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A pagan, Viking gargoyle, St. Andrews Church, which may have a significant association with the early naming of Thursford.

 

 

 

 

 

 

 

 

 

 

 

 

 

 

 

 

 

 

 

 

 

 

 

 

 

 

 

 

 

 

 

 

 

 

 

 

 

 

 

 

 

 

 

 

 

 

 

 

 

 

 

 

 

 

 

 

 

 

 

 

 

 

 

 

 

Thursford and the river ‘Thur’

Approach anyone in the street and ask about the origins of a place name ending in ‘–ford’ and the answer is bound to be “Oh, it must be a place with a ford over a river”; and so it is for many places in Britain. Rivers were and still are obstacles to get over or get around. Rivers and river crossings were significant enough to be

  1. of military importance historically,
  2. part of a transport network,
  3. a source of energy for civil engineering projects,
  4. a source of water for drinking and irrigation,
  5. places for communal washing,
  6. for grinding corn, etc.

.... to name but a few of the more obvious ones.

I moved to Thursford in July 2007 and was immediately directed to a book by “Steam at Thursford” by George Cushing, as a book I should read to learn about the recent history of Thursford. True enough, George was very knowledgeable about the Thursford Hall Estate and its demise and eventual sale in 1918. George was by trade a driver of steam engines and many of the lanes around Thursford were kept in good condition for horse-drawn carts and early vehicles using solid rubber tyres. He describes with great passion how  steam-rollers worked the lanes, pounding in aggregate to prepare a surface. The narrow width of 9 feet still reflects the width of the steam-roller’s roller as it created a slightly ridged surface to allow water to run off.

In addition to details of his memories of life in Thursford between the Wars and his historical notes about the Hall, from Kettle to Chad, George describes how the name of this village evolved. He refers to it once being called Tursford and then more recently Thursford. It is easy to imagine then a river Tur or Thur. Whilst describing how as a boy he often swam in the local river, he gives no location details. It was here that I started my quest. Where was this river Tur or Thur? Ordinance Survey maps, right back to the first of the County in the early 1900’s did not identify it. The rivers Stiffkey and Wensum are shown, of course. George and even earlier authors (Rye,1923, White 1845 and even Blomefield 1808) refer to the fact that Thursford is on a river, but I could not identify it. It could, of course, have been a minor tributary of the Stiffkey, a river we now know as the main drainage river from the area. There is a stream running behind Thursford Hall and a stream running across the Walsingham Road, but I found no names for these.

Whilst the one across the Walsingham road looked a promising ‘ford’, the village of Thursford was once located close to St. Andrews Church. So the stream running through Icehouse Plantation is a possible candidate too.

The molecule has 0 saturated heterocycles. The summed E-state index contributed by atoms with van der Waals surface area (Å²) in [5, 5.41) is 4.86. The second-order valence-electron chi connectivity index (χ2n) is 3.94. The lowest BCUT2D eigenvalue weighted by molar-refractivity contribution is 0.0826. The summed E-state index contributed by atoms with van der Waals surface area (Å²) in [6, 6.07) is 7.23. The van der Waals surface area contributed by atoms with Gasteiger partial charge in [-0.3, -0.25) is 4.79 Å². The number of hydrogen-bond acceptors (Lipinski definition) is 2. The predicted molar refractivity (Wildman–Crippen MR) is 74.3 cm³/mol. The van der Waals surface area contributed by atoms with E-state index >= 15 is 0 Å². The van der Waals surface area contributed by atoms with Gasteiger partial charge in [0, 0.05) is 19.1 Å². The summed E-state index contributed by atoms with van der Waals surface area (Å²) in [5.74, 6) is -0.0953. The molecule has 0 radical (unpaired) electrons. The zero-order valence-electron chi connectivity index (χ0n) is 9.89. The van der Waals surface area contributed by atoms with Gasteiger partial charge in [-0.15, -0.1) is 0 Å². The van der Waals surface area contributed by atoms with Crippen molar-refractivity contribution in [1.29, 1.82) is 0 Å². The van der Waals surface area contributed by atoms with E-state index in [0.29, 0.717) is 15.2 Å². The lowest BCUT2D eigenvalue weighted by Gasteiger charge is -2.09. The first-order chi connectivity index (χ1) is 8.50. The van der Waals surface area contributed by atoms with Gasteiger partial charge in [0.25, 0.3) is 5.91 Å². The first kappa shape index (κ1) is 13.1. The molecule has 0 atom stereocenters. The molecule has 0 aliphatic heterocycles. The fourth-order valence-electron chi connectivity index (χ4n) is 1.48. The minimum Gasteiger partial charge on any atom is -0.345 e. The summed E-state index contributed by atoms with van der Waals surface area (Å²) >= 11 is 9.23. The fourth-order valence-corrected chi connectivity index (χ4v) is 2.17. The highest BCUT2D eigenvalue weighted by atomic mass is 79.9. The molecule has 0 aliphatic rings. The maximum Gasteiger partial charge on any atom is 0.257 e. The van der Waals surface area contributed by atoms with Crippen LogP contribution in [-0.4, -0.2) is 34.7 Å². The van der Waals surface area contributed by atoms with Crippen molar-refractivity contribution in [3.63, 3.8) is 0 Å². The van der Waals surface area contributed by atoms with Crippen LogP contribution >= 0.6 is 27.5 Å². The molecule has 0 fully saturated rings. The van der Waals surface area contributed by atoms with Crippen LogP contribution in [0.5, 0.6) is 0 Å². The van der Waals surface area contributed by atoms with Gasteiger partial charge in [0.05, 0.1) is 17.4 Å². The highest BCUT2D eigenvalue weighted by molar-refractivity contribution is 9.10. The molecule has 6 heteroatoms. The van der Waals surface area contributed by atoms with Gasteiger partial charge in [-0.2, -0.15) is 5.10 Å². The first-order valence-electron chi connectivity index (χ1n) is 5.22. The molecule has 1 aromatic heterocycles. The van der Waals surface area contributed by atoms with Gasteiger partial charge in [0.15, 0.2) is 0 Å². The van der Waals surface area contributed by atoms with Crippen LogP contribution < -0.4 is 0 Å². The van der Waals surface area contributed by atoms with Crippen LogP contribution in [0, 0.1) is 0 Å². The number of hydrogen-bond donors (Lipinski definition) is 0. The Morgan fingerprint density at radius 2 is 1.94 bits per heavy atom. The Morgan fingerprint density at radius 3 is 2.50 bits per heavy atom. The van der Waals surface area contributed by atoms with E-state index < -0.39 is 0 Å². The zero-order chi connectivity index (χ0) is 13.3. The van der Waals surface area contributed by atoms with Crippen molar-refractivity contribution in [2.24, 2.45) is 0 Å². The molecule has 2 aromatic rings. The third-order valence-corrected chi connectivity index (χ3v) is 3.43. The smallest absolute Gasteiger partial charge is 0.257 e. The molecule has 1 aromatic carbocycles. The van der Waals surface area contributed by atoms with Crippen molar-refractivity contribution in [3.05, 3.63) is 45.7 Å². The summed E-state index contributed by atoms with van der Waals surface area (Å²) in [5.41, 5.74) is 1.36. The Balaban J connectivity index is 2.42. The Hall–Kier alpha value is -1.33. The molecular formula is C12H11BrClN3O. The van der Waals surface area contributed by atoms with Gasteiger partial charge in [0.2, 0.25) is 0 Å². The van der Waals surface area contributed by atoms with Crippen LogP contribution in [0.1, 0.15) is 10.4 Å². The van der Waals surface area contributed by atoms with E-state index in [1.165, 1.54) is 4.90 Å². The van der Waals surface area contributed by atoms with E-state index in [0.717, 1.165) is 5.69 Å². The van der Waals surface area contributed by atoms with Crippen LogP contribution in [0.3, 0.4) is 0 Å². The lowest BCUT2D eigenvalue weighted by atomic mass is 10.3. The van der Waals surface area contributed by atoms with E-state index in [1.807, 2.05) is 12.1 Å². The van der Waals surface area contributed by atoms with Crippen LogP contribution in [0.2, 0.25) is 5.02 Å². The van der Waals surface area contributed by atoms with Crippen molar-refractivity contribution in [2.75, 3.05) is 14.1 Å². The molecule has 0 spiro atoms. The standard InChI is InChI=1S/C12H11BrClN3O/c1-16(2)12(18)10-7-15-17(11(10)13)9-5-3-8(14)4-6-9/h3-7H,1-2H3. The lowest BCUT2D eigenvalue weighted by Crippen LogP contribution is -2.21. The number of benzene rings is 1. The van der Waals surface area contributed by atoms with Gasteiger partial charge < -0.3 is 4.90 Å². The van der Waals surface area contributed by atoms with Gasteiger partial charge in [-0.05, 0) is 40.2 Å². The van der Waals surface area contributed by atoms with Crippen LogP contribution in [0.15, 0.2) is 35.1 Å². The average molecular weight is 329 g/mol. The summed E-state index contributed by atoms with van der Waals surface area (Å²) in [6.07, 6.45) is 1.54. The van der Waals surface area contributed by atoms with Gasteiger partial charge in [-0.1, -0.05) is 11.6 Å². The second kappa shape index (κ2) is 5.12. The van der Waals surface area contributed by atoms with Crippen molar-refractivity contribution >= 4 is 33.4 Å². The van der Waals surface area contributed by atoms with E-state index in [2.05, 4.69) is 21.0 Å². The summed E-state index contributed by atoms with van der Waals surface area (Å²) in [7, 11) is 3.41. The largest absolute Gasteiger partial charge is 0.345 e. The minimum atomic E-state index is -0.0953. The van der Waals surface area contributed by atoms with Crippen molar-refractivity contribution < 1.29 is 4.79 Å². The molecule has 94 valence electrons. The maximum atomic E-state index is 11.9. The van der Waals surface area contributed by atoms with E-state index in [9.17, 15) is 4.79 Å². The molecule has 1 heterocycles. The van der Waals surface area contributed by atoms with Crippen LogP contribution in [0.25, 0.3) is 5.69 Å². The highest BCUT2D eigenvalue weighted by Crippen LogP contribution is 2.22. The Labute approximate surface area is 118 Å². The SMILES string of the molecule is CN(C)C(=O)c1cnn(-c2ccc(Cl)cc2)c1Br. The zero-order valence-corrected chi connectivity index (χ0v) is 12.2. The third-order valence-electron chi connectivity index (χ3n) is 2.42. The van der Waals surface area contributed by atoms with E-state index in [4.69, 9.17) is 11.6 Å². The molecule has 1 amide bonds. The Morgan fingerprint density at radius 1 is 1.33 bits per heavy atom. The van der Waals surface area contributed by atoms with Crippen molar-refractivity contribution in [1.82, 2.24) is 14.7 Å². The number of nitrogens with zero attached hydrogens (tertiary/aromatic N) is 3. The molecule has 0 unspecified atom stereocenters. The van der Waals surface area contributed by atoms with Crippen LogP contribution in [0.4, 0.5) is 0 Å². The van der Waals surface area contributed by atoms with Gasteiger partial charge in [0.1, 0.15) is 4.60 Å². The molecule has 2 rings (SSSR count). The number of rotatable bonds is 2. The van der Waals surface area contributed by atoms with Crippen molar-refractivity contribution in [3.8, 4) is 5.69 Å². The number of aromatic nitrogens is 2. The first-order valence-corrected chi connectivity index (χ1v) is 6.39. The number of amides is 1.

The Domesday book has the village named as Turesfort, which might have come from the old English Thyrs-ford, which was possibly a Norman name. Before then Norfolk had been invaded by various tribes including Angles, Saxons, Romans, Vikings and then Normans (essentially all Vikings) there is no escaping the Viking origin for many villages in Norfolk. Turesfort or Thyrs-ford implied association with a Giant or demon. Now, there have been recorded stories about giants or demons under a river bridge and St. Andrews does bear several pagan creatures, copied by the Victorians when the church was altered by the Chad family (previous owners of Thursford Hall). Whilst modern looking, there is every reason to suspect that they were faithfully copied by the Victorian architects from images on an older wall.
After much searching, the name Turesfort does establish a Viking/Norman origin. However, keep the prefix Thyrs- in your head for a moment. It was to Walter Rye that I next turned for reasoned explanation. In the early 1900’s he wrote many papers on the origins of Norfolk names. He prepared lists of hundreds of villages and places with a Scandinavian origin. Even my earlier interest in the name Balls, turns out to be a Viking name. In 1923 Rye acknowledged that many rivers were named after villages or towns at the point where they entered the sea. He lists the Stiffkey as one of those. He also suggests that the Thur was on the river Stiffkey as a small tributary. He presented evidence that village names were adapted from names back in Scandinavia, and the Romans later adapted these by keeping the first part of the name and changing the second part. So, -forth, -borg or –holme (Viking endings) became –ford, or -brig or –ham (In Roman Norfolk). So, the village might have been Thursforth in Viking times. Then the Romans changed it to Thursford. In 1086 it returned to Turesfort after the Norman Invasion. George Cushing proposed the original name of Tursford from antiquity. Tursford become Thursford again.